This Is AuburnElectronic Theses and Dissertations

Chaotic Dynamic Character of Human Chewing Determined Using New Three-Dimensional Motion Capture Techniques




McIntyre, Joseph

Type of Degree



Mechanical Engineering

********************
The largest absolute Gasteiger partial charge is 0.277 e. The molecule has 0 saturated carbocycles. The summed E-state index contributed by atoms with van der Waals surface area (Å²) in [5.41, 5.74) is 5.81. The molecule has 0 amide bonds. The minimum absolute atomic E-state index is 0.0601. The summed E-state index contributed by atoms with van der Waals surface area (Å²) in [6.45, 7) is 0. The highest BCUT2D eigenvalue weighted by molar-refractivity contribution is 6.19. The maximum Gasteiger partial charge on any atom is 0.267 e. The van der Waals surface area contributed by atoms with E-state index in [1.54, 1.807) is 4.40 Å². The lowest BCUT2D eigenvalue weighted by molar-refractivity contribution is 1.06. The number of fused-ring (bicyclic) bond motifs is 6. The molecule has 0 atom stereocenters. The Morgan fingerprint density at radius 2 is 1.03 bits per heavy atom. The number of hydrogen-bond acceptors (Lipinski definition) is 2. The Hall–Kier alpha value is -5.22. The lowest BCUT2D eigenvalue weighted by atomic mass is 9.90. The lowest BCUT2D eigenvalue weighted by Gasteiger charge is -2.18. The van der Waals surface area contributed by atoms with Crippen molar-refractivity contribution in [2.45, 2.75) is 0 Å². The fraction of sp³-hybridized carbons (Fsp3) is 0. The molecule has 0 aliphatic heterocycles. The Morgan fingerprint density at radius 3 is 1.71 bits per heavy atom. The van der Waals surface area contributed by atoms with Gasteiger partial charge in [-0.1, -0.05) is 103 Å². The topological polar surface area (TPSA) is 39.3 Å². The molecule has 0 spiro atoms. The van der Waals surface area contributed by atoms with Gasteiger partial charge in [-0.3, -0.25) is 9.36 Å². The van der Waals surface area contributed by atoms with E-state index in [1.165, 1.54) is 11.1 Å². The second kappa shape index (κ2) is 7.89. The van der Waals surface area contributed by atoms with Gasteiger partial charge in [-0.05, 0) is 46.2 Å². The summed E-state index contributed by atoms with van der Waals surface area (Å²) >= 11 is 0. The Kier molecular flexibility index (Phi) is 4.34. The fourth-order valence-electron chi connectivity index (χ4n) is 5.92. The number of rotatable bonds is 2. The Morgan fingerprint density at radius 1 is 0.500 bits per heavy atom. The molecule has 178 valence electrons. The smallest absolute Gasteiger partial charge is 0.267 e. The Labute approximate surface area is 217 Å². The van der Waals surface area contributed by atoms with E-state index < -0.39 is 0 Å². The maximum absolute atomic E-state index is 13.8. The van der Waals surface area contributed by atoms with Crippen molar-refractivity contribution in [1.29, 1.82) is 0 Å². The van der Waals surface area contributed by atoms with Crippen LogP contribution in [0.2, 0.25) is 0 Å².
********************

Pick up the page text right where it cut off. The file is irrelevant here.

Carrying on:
A need exists to determine the dynamic character of natural human chewing so human mandible or lower jaw biomechanics can be fully understood. No one has reported investigating the dynamic character of natural human chewing or a method to determine it. The dynamic character of natural human chewing not being known results in trial-and-error development of new therapies and products. Even more importantly, failure to understand the dynamic character of chewing results in flawed experimental design and data interpretation in studies of mandible motion. The objectives of this research were to develop a highly precise method to measure mandible motion during natural human chewing and to mathematically determine the dynamic character of natural human chewing. New techniques were employed with a high resolution motion capture system combined with a distortion minimizing attachment scheme for retroreflective markers to achieve precise measurements of mandible motion in three dimensions. Mathematical analysis of natural human chewing motion indicated that its dynamic character was chaotic. Studies involving mandible motion must take into account its chaotic dynamic character to advance knowledge of mandible biomechanics and achieve successful therapies and products.